Marketing agencies in the Silver State are adapting to rapid changes within their industry to meet client expectations. Recently, Nevada leaders in advertising and public relations met at the Las Vegas offices of City National Bank to share new and changing trends and how they affect the industry.
Connie Brennan, publisher and CEO of Nevada Business Magazine, served as moderator for this event. These monthly roundtables are designed to bring together leaders to discuss issues relevant to their industries. Following is a condensed version of the roundtable discussion.
What is a common client misconception regarding marketing?
MELISSA WARREN: A challenge that we all face is budgets that don’t support the time and labor-intensive nature of what we do. Clients don’t understand what it takes to accomplish goals and objectives, in particular, how it relates to social media. Social media is often seen as, “well, you can just add that on for an extra $500.” We all know, the time it takes to do a good job with social media, in gathering organic content and making it relevant, is much greater than that.
TIM QUILLIN: The time, the hours, that go into social media and digital is huge. Now everybody’s got a nephew or a friend who does social media or builds websites so they bring these services in-house or are not willing to allocate enough money for us to really do it right and to develop strategies and to follow them through. It takes time and time is money.
BRIAN ROUFF: There’s another issue. Most clients are not discerning. Most clients can’t tell the difference between okay work, good work and excellent work. There’s a huge educational process that goes into explaining why what we do, let’s say in terms of content creation, is superior to something that their nephew could do.
KURT OUCHIDA: The task before us is, somebody can easily google “best practices” [in our industry]. [For us,] it’s besting best practices and staying ahead of the commoditization of what we all do. When you can get data that’s going to quantify a level of impression to engagement to conversion, we have to outpace that. Change is a constant and besting best practices as they apply to the segmentation of a particular target audience will forever be a challenge.
How do agencies determine pricing?
ELIZABETH TROSPER: Our industry has always been very hard to quantify to people outside of it. We know how hard we work. We know that we’re 24/7. We know all the hours that go into social media, but trying to tell somebody about that is always difficult. I think there will always be hourly and retainer clients. We’re half and half. Half like to be hourly and half are retainer. We try, for budgeting purposes, to focus on retainer clients, but that’s not always the case.
WARREN: Because we provide more services and products than we used to, there is more pressure on the budget because, again, they’ll say, “Can you just throw in a video or can you throw in social media?” Ten years ago, social media wasn’t really a thing for our clients so there wasn’t an expectation that they’d receive it. I do think there’s more negotiating and more pressure on budgets from the perspective of “give us more”.
DARCY NEIGHBORS: We do a lot of retainer work for larger companies. What it comes down to is, they don’t want to be billed hourly. They don’t even want to throw that number out there, even if there’s a blended rate for a retainer. [Clients ask], “What is the value that you’re providing me? Is it increasing my overall case load? Is it increasing my bottom line revenue?” They don’t want to talk about the hourly stuff at all.
ROUFF: We’ve stopped bidding hourly completely as of a couple years ago. Here’s the price. Here’s what you get. Then the only reason we keep track of hours is, it helps us not overwork an account internally because the value of what we do is not based on time. My business partner, who’s a really great graphics guy, somebody will ask him how long it took him to do a logo. He’ll say, “30 years,” because that’s how long he’s been doing it.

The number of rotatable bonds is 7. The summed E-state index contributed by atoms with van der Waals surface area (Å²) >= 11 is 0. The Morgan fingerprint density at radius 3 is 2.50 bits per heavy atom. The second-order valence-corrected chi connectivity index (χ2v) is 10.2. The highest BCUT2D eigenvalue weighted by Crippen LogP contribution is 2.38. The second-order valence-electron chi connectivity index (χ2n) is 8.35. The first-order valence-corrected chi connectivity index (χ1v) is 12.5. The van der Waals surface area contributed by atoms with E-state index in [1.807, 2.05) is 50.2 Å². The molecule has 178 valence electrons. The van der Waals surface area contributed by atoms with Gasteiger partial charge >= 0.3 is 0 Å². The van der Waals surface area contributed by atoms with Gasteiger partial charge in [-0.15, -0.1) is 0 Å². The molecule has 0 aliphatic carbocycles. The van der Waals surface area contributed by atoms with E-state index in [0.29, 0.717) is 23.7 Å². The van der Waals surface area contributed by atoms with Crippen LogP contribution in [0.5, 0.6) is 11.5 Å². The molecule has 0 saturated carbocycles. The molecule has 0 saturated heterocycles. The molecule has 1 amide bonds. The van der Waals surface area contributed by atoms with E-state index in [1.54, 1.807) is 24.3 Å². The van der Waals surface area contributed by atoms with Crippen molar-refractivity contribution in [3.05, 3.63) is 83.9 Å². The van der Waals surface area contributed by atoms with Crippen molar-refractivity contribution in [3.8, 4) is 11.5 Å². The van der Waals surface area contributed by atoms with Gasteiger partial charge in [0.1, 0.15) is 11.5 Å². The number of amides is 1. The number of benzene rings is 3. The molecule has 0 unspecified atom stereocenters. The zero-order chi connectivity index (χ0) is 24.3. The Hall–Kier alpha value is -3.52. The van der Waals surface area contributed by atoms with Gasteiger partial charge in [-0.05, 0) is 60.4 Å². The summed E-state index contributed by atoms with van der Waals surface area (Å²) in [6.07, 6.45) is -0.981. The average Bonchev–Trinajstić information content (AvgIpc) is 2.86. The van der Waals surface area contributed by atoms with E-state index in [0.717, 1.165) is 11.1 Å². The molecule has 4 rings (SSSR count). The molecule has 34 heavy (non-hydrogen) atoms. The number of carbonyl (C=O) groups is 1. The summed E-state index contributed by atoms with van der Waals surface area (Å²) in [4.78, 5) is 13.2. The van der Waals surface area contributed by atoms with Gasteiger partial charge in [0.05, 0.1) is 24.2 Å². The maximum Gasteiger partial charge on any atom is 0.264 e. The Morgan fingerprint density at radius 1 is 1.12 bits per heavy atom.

ROB GAEDTKE: We work almost entirely on fixed fee, project-based [work]. We’ll bid a project. If the value to the client is much stronger than an hourly rate, then that’s what we’re going to price it at. I think it goes both ways. There are jobs we’re going to get that we know we’ll spend an hourly rate more for, but again, that’s what that value is to the client. It’s our job at this table to prove that what we do makes an impact.
OUCHIDA: As marketers, we need to redefine what clients are paying us to do as an investment, not an expense. Too often, they look at it like an expense. If they just see it as an expense, they don’t give it the full chance for the brand to breathe, to gain traction and to have some resonance with the right market.
How are crisis management plans implemented with today’s changing media?
HOLLY SILVESTRI: The trick with a lot of crisis communication plans today is that it needs to be a quick turnaround with social media. Crisis communication is not something you can jump into too far after the fact; you’ve got to be immediate. If a crisis strikes, it’s going to be all over social media. You’re going to have people all over the place really coming down on you. You’ve got to jump in and be able to address those concerns and those comments immediately. Every crisis plan we’re writing now includes a social media element.
TROSPER: We just went through a tabletop exercise with one of our clients. Social media was a strong component. They had “ghosts” come in and say this picture just appeared on Twitter or this just happened on Facebook. They actually had that built into the plans and they were throwing it at us asking what we were going to do. I thought that was great, that some firms are actually getting to that level where they’re allowing [their marketing firms] to be a part of the operational exercise and make them an integrated part of the team.
How have staffing practices changed in recent years?
GAEDTKE: We don’t have any policies for working from home. You can do it anytime. All I care about is if I can get a hold of you and I can talk to you whenever I need to talk to you. There’s a level of trust, especially with the younger generation, and that’s the type of trust that they need. If you hold them accountable to a deliverable, that’s all that they care about. What we find is, at any moment, we’ll probably have half the staff in the office. But when there’s something going on, everyone shows up everybody’s loud and talking. We allow them to do what they want and performance has been amazing.